“Next,” he adds, “is 16-strand line, great for new climbers and also for experienced climbers using a doubled-rope technique (DdRT).
“Then we move into 24-strand, also great for doubled-rope-technique climbing, but also for single-rope applications,” Daly says. “The 24-strand is relatively new and growing in popularity, because it can cover both techniques.” Daly says the company’s Mardi Gras 24-strand is its biggest seller, because it can do single or doubled technique.
In the end, he says, “The most common rope for single-rope systems is a 32-strand kernmantle, because in a single-rope technique, climbers rig to go up one foot for every foot of rope. But if they use a
doubled-rope setup, they go 6 inches for every foot of rope.”
Daly says what to look for is elongation of your climbing rope. “That’s one thing a climber is concerned about. Generally, they want no elongation or stretch,” he maintains. “They want it taut.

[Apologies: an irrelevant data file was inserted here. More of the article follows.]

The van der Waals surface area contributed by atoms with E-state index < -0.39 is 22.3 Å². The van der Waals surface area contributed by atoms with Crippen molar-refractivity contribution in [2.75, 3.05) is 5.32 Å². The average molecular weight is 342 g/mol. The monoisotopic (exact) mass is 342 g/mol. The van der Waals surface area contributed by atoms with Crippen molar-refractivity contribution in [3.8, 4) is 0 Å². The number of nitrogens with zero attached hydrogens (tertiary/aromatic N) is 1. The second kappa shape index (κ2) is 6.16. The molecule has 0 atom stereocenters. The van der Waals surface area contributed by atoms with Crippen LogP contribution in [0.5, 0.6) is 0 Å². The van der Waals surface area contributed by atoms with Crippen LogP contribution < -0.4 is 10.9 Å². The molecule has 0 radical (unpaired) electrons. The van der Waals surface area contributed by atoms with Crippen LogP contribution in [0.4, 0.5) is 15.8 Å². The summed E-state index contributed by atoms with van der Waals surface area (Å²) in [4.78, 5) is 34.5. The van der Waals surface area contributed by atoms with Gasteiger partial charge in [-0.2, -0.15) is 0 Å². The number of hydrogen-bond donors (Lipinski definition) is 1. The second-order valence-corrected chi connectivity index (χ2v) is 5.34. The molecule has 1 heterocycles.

“Growing in popularity is the use of the sewn (spliced) eye, which is very reliable and durable in the field,” Daly reports.
“When is it time to replace a climbing rope?” poses Daly. “When even one strand has broken down is a clear sign. Any breakdown is the time to retire a climbing rope, one strand in 12, 24, 36 – any breakdown is the time to retire it.”
He also says to refer to your rope logs. Ropes need to be retired based on the number of jobs. Daly notes that, while the shelf life of a climbing rope can be long, the number of jobs a climbing rope has accomplished is another measure, which is why he strongly recommends keeping a log of jobs per rope. “It could be 100 jobs. An experienced climber will know,” he maintains.